Appointed the 12th provost of MIT in 2014, Martin Schmidt serves as the Institute’s chief academic officer. He is responsible for advising MIT’s president on policies relating to MIT’s more than 1,000 faculty members and deans working within the Institute’s five schools, college, and 65 research laboratories and centers. In partnership with the Office of the Executive Vice President and Treasurer, the Provost’s Office also plays a lead role in the development of MIT’s budget, capital planning, and development of MIT’s campus, buildings, and facilities. The Provost’s Office is also responsible for MIT’s relationships with industry via the Office of Strategic Alliances and Technology Transfer, which includes the Technology Licensing Office. Most recently, the Provost’s Office – in partnership with the Offices of the Chancellor and the Executive Vice President and Treasurer – collaborated on initiatives to respond to the operational and budgetary challenges resulting from the COVID-19 pandemic and to develop MIT’s strategic plan for diversity, equity, and inclusion.

The following team of senior officers enable and lead the work of the Provost’s Office:

A tireless advocate for innovation and academic excellence, Provost Schmidt played a leading role in the development of the MIT Stephen A. Schwarzman College of Computing, which launched in 2019. With a charge of advancing computer science and a $1.1 billion commitment from MIT, the college is the most significant structural change to the Institute’s academic framework in 70 years. It represents the single largest investment in computing and artificial intelligence by an American academic institution.

Career at MIT

A distinguished MIT faculty member since 1988, Schmidt first joined MIT in the Department of Electrical Engineering and Computer Science. His teaching and research focus is on the study and design of micro and nanofabrication of sensors, actuators and electronic devices, and microelectromechanical systems (MEMS). From 1999 to 2006, he served as director of the Microsystems Technology Laboratories. He served as associate provost from 2008 to 2014, managing the Institute’s buildings, space, and facilities renovation and renewal budgets. In response to the 2008 financial crisis, he co-led the Institute’s 200-member Task Force on the Budget, a body charged with identifying and assessing opportunities to reduce costs at MIT. That work resulted in millions of dollars in savings or revenues generated and the identification of opportunities across campus for greater operational efficiencies.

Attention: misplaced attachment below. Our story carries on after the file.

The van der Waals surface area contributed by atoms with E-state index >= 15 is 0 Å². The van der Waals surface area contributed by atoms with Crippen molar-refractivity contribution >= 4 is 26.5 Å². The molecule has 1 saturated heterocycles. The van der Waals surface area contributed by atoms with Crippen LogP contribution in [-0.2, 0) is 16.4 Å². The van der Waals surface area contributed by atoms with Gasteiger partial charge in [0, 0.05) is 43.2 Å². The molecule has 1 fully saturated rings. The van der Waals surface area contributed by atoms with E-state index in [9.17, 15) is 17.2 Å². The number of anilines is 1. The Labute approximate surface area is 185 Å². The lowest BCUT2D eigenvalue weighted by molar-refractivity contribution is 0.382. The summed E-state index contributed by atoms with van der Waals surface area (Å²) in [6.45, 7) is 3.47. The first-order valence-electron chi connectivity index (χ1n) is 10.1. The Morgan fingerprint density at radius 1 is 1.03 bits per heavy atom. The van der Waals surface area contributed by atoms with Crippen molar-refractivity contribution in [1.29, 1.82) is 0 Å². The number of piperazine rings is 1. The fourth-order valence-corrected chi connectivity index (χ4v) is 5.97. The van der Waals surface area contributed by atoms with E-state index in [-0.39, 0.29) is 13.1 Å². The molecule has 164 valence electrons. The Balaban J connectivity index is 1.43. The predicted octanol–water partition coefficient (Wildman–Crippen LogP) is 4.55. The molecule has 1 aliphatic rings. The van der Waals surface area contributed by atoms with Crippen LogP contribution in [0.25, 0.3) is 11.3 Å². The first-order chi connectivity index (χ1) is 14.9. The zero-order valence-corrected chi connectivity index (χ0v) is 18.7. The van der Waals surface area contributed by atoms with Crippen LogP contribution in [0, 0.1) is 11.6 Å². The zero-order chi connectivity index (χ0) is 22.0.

As associate provost, Schmidt also served as the Institute’s faculty lead in support of MIT President Susan Hockfield’s role as co-chair of the Advanced Manufacturing Partnership (AMP). Launched by President Barack Obama in 2011 with the goal of enhancing US global competitiveness, the initiative sought to convene industry, universities, and the federal government to identify and invest in emerging technologies with the potential to create high-quality domestic manufacturing jobs. In 2012, the AMP published its recommendations, which resulted in the establishment of the National Network for Manufacturing Innovation. Known today as Manufacturing USA, the network is a public-private partnership of 16 manufacturing innovation institutes across the country.

Industry activities

In addition to his academic pursuits, Schmidt consults with industry in the commercialization of technology. His research group transferred new technologies to industry, co-founding or serving as the co-inventor of the core technology of six start-up companies, including Verinata Health and Kateeva.  In 2013, Illumina acquired Verinata Health, which developed fetal diagnostic tools based on maternal blood draw. Kateeva is a leading supplier of equipment for organic light-emitting diode (OLED) display manufacturing.

Honors and degrees

In 2016, MIT appointed Schmidt the Ray and Maria Stata Professor of Electrical Engineering and Computer Science. The Institute of Electrical and Electronics Engineers (IEEE), an international organization aimed at advancing technology, elected him a fellow in 2004 for his contributions to the design and fabrication of microelectromechanical systems. He received MIT’s Ruth and Joel Spira Teaching Award in 1994 and the National Science Foundation’s Presidential Young Investigator Award in 1991. He has also received a teaching award from MIT’s Eta Kappa Nu chapter, part of a national honor society for Electrical Engineering and Computer Science.

In 2002, Schmidt received an honorary doctorate from the Technical University of Denmark. He earned a BS from Rensselaer Polytechnic Institute in 1981, and SM and PhD degrees from MIT in 1983 and 1988, respectively.